Plutonium-241 (241Pu or Pu-241) is an isotope of plutonium formed when plutonium-240 captures a neutron. Like some other plutonium isotopes (especially 239Pu), 241Pu is fissile, with a neutron absorption cross section about one-third greater than that of 239Pu, and a similar probability of fissioning on neutron absorption, around 73%. In the non-fission case, neutron capture produces plutonium-242. In general, isotopes with an odd number of neutrons are both more likely to absorb a neutron, and more likely to undergo fission on neutron absorption, than isotopes with an even number of neutrons.

Plutonium-241, 241Pu
Namesplutonium-241, Pu-241
Protons (Z)94
Neutrons (N)147
Nuclide data
Natural abundance0 (Artificial)
Half-life (t1/2)14 years
Isotope mass241.057 Da
Decay products241Am
Decay modes
Decay modeDecay energy (MeV)
β−0.0208 [1]
Isotopes of plutonium
Complete table of nuclides

Decay to americiumEdit

Actinides[2] by decay chain Half-life
range (a)
Fission products of 235U by yield[3]
4n 4n + 1 4n + 2 4n + 3 4.5–7% 0.04–1.25% <0.001%
228Ra 4–6 a 155Euþ
244Cmƒ 241Puƒ 250Cf 227Ac 10–29 a 90Sr 85Kr 113mCdþ
232Uƒ 238Puƒ 243Cmƒ 29–97 a 137Cs 151Smþ 121mSn
248Bk[4] 249Cfƒ 242mAmƒ 141–351 a

No fission products have a half-life in the range of 100 a–210 ka ...

241Amƒ 251Cfƒ[5] 430–900 a
226Ra 247Bk 1.3–1.6 ka
240Pu 229Th 246Cmƒ 243Amƒ 4.7–7.4 ka
245Cmƒ 250Cm 8.3–8.5 ka
239Puƒ 24.1 ka
230Th 231Pa 32–76 ka
236Npƒ 233Uƒ 234U 150–250 ka 99Tc 126Sn
248Cm 242Pu 327–375 ka 79Se
1.53 Ma 93Zr
237Npƒ 2.1–6.5 Ma 135Cs 107Pd
236U 247Cmƒ 15–24 Ma 129I
244Pu 80 Ma

... nor beyond 15.7 Ma[6]

232Th 238U 235Uƒ№ 0.7–14.1 Ga

241Pu has a half-life of 14 years, corresponding to a decay of about 5% of 241Pu nuclei over a one-year period. The longer spent nuclear fuel waits before reprocessing, the more 241Pu decays to americium-241, which is nonfissile (although fissionable by fast neutrons) and an alpha emitter with a halflife of 432 years; 241Am is a major contributor to the radioactivity of nuclear waste on a scale of hundreds or thousands of years.

Americium has lower valence and lower electronegativity than plutonium, neptunium or uranium, so in most nuclear reprocessing, Am tends to fractionate not with U, Np, or Pu, but with the alkaline fission products: lanthanides, strontium, caesium, barium, yttrium, and is therefore not recycled into nuclear fuel unless special efforts are made.

In a thermal reactor, 241Am captures a neutron to become americium-242, which quickly becomes curium-242 (or, 17.3% of the time, 242Pu) via beta decay. Both 242Cm and 242Pu are much less likely to absorb a neutron, and even less likely to fission; however, 242Cm is short-lived (half-life 160 days) and almost always undergoes alpha decay to 238Pu rather than capturing another neutron. In short, 241Am needs to absorb two neutrons before again becoming a fissile isotope.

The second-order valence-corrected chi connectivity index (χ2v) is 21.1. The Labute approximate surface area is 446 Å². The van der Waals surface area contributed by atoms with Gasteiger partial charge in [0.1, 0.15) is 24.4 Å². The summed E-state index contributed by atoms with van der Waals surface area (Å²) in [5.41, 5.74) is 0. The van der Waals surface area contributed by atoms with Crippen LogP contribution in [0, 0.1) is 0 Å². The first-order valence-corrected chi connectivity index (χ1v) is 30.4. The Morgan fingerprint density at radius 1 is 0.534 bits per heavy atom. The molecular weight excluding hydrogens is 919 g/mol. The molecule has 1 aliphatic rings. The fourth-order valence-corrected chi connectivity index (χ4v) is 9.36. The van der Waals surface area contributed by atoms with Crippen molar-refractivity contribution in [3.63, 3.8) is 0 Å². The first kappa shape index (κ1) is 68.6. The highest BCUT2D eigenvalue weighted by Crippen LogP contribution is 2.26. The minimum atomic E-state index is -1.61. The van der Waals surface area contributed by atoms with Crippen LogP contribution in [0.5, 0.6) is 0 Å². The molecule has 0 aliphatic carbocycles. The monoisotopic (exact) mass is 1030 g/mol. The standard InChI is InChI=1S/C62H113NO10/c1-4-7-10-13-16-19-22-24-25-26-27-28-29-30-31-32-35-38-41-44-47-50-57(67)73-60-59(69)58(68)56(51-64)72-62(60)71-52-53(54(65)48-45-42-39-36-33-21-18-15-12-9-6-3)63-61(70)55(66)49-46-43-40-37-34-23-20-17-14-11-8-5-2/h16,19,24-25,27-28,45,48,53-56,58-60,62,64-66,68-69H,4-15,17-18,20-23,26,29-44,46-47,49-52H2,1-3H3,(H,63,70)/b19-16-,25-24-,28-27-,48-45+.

1. ^ Table de Radionucleides Pu-241, Laboratoire National Henri Becquerel
  2. ^ Plus radium (element 88). While actually a sub-actinide, it immediately precedes actinium (89) and follows a three-element gap of instability after polonium (84) where no nuclides have half-lives of at least four years (the longest-lived nuclide in the gap is radon-222 with a half life of less than four days). Radium's longest lived isotope, at 1,600 years, thus merits the element's inclusion here.
  3. ^ Specifically from thermal neutron fission of uranium-235, e.g. in a typical nuclear reactor.
  4. ^ Milsted, J.; Friedman, A. M.; Stevens, C. M. (1965). "The alpha half-life of berkelium-247; a new long-lived isomer of berkelium-248". Nuclear Physics. 71 (2): 299. Bibcode:1965NucPh..71..299M. doi:10.1016/0029-5582(65)90719-4.
    "The isotopic analyses disclosed a species of mass 248 in constant abundance in three samples analysed over a period of about 10 months. This was ascribed to an isomer of Bk248 with a half-life greater than 9 [years]. No growth of Cf248 was detected, and a lower limit for the β half-life can be set at about 104 [years]. No alpha activity attributable to the new isomer has been detected; the alpha half-life is probably greater than 300 [years]."
  5. ^ This is the heaviest nuclide with a half-life of at least four years before the "sea of instability".
  6. ^ Excluding those "classically stable" nuclides with half-lives significantly in excess of 232Th; e.g., while 113mCd has a half-life of only fourteen years, that of 113Cd is nearly eight quadrillion years.